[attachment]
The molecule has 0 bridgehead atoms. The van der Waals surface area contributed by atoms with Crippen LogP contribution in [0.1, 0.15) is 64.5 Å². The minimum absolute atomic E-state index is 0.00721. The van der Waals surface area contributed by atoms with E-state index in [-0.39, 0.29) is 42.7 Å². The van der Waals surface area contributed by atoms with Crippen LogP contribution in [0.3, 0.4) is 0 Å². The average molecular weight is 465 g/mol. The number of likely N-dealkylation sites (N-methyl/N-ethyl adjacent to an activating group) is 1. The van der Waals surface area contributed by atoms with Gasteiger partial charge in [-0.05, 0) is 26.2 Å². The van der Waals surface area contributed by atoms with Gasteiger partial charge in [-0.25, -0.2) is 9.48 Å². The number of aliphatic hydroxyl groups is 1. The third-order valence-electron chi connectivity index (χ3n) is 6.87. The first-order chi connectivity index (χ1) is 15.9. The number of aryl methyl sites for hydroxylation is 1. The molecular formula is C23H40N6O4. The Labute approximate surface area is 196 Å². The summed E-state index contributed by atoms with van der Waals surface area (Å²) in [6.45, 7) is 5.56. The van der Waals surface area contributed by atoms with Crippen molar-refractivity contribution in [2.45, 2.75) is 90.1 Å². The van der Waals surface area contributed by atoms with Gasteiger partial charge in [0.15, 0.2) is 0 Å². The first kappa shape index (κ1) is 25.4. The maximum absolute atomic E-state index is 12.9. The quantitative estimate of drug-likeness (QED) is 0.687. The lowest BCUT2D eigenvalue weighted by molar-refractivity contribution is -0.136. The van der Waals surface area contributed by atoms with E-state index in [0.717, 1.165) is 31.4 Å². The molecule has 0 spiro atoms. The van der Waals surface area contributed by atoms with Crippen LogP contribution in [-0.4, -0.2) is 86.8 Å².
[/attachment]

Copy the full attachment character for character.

The molecule has 0 bridgehead atoms. The van der Waals surface area contributed by atoms with Crippen LogP contribution in [0.1, 0.15) is 64.5 Å². The minimum absolute atomic E-state index is 0.00721. The van der Waals surface area contributed by atoms with E-state index in [-0.39, 0.29) is 42.7 Å². The van der Waals surface area contributed by atoms with Crippen LogP contribution in [0.3, 0.4) is 0 Å². The average molecular weight is 465 g/mol. The number of likely N-dealkylation sites (N-methyl/N-ethyl adjacent to an activating group) is 1. The van der Waals surface area contributed by atoms with Gasteiger partial charge in [-0.05, 0) is 26.2 Å². The van der Waals surface area contributed by atoms with Gasteiger partial charge in [-0.25, -0.2) is 9.48 Å². The number of aliphatic hydroxyl groups is 1. The third-order valence-electron chi connectivity index (χ3n) is 6.87. The first-order chi connectivity index (χ1) is 15.9. The number of aryl methyl sites for hydroxylation is 1. The molecular formula is C23H40N6O4. The Labute approximate surface area is 196 Å². The summed E-state index contributed by atoms with van der Waals surface area (Å²) in [6.45, 7) is 5.56. The van der Waals surface area contributed by atoms with Crippen molar-refractivity contribution in [2.45, 2.75) is 90.1 Å². The van der Waals surface area contributed by atoms with Gasteiger partial charge in [0.15, 0.2) is 0 Å². The first kappa shape index (κ1) is 25.4. The maximum absolute atomic E-state index is 12.9. The quantitative estimate of drug-likeness (QED) is 0.687. The lowest BCUT2D eigenvalue weighted by molar-refractivity contribution is -0.136. The van der Waals surface area contributed by atoms with E-state index in [0.717, 1.165) is 31.4 Å². The molecule has 0 spiro atoms. The van der Waals surface area contributed by atoms with Crippen LogP contribution in [-0.4, -0.2) is 86.8 Å².